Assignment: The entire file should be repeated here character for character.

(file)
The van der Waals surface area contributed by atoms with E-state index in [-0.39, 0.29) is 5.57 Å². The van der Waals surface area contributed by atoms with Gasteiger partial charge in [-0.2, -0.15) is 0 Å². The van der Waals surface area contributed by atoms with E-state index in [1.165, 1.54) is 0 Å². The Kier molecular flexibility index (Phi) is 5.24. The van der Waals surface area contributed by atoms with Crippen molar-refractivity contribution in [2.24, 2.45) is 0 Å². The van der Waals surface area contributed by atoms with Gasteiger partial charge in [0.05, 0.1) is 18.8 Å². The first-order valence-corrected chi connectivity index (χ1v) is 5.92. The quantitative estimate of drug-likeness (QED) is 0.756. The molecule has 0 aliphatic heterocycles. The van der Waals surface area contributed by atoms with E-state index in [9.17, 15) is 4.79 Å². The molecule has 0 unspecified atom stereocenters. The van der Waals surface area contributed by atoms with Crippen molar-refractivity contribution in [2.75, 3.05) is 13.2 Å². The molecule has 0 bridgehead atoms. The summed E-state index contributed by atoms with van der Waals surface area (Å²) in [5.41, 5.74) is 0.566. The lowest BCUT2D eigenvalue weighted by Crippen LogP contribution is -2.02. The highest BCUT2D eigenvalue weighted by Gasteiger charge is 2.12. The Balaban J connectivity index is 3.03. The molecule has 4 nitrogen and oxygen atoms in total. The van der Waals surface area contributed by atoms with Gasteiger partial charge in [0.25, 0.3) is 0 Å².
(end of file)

The van der Waals surface area contributed by atoms with E-state index in [-0.39, 0.29) is 5.57 Å². The van der Waals surface area contributed by atoms with Gasteiger partial charge in [-0.2, -0.15) is 0 Å². The van der Waals surface area contributed by atoms with E-state index in [1.165, 1.54) is 0 Å². The Kier molecular flexibility index (Phi) is 5.24. The van der Waals surface area contributed by atoms with Crippen molar-refractivity contribution in [2.24, 2.45) is 0 Å². The van der Waals surface area contributed by atoms with Gasteiger partial charge in [0.05, 0.1) is 18.8 Å². The first-order valence-corrected chi connectivity index (χ1v) is 5.92. The quantitative estimate of drug-likeness (QED) is 0.756. The molecule has 0 aliphatic heterocycles. The van der Waals surface area contributed by atoms with E-state index in [9.17, 15) is 4.79 Å². The molecule has 0 unspecified atom stereocenters. The van der Waals surface area contributed by atoms with Crippen molar-refractivity contribution in [2.75, 3.05) is 13.2 Å². The molecule has 0 bridgehead atoms. The summed E-state index contributed by atoms with van der Waals surface area (Å²) in [5.41, 5.74) is 0.566. The lowest BCUT2D eigenvalue weighted by Crippen LogP contribution is -2.02. The highest BCUT2D eigenvalue weighted by Gasteiger charge is 2.12. The Balaban J connectivity index is 3.03. The molecule has 4 nitrogen and oxygen atoms in total. The van der Waals surface area contributed by atoms with Gasteiger partial charge in [0.25, 0.3) is 0 Å².